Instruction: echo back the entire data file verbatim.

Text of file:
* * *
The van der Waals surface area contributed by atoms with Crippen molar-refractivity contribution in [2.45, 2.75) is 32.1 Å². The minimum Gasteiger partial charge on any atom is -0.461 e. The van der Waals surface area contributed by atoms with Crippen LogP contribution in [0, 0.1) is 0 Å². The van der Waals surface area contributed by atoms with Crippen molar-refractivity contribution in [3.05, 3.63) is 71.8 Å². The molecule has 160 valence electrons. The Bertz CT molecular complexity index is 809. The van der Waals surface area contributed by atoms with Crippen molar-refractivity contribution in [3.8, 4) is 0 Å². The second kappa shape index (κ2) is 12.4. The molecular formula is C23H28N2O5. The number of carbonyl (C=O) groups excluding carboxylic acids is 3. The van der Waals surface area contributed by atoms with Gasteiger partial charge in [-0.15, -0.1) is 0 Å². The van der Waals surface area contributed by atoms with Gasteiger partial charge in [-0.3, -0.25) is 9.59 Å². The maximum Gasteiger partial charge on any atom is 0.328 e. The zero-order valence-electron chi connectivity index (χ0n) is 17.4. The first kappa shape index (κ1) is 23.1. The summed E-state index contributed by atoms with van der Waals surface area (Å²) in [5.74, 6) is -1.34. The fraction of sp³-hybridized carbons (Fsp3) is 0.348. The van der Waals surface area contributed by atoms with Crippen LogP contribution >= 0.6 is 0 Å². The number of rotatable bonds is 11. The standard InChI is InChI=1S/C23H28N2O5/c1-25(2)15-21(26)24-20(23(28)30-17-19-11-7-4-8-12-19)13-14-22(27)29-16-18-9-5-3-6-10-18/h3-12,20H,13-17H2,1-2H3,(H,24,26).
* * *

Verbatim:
The van der Waals surface area contributed by atoms with Crippen molar-refractivity contribution in [2.45, 2.75) is 32.1 Å². The minimum Gasteiger partial charge on any atom is -0.461 e. The van der Waals surface area contributed by atoms with Crippen LogP contribution in [0, 0.1) is 0 Å². The van der Waals surface area contributed by atoms with Crippen molar-refractivity contribution in [3.05, 3.63) is 71.8 Å². The molecule has 160 valence electrons. The Bertz CT molecular complexity index is 809. The van der Waals surface area contributed by atoms with Crippen molar-refractivity contribution in [3.8, 4) is 0 Å². The second kappa shape index (κ2) is 12.4. The molecular formula is C23H28N2O5. The number of carbonyl (C=O) groups excluding carboxylic acids is 3. The van der Waals surface area contributed by atoms with Gasteiger partial charge in [-0.15, -0.1) is 0 Å². The van der Waals surface area contributed by atoms with Gasteiger partial charge in [-0.3, -0.25) is 9.59 Å². The maximum Gasteiger partial charge on any atom is 0.328 e. The zero-order valence-electron chi connectivity index (χ0n) is 17.4. The first kappa shape index (κ1) is 23.1. The summed E-state index contributed by atoms with van der Waals surface area (Å²) in [5.74, 6) is -1.34. The fraction of sp³-hybridized carbons (Fsp3) is 0.348. The van der Waals surface area contributed by atoms with Crippen LogP contribution >= 0.6 is 0 Å². The number of rotatable bonds is 11. The standard InChI is InChI=1S/C23H28N2O5/c1-25(2)15-21(26)24-20(23(28)30-17-19-11-7-4-8-12-19)13-14-22(27)29-16-18-9-5-3-6-10-18/h3-12,20H,13-17H2,1-2H3,(H,24,26).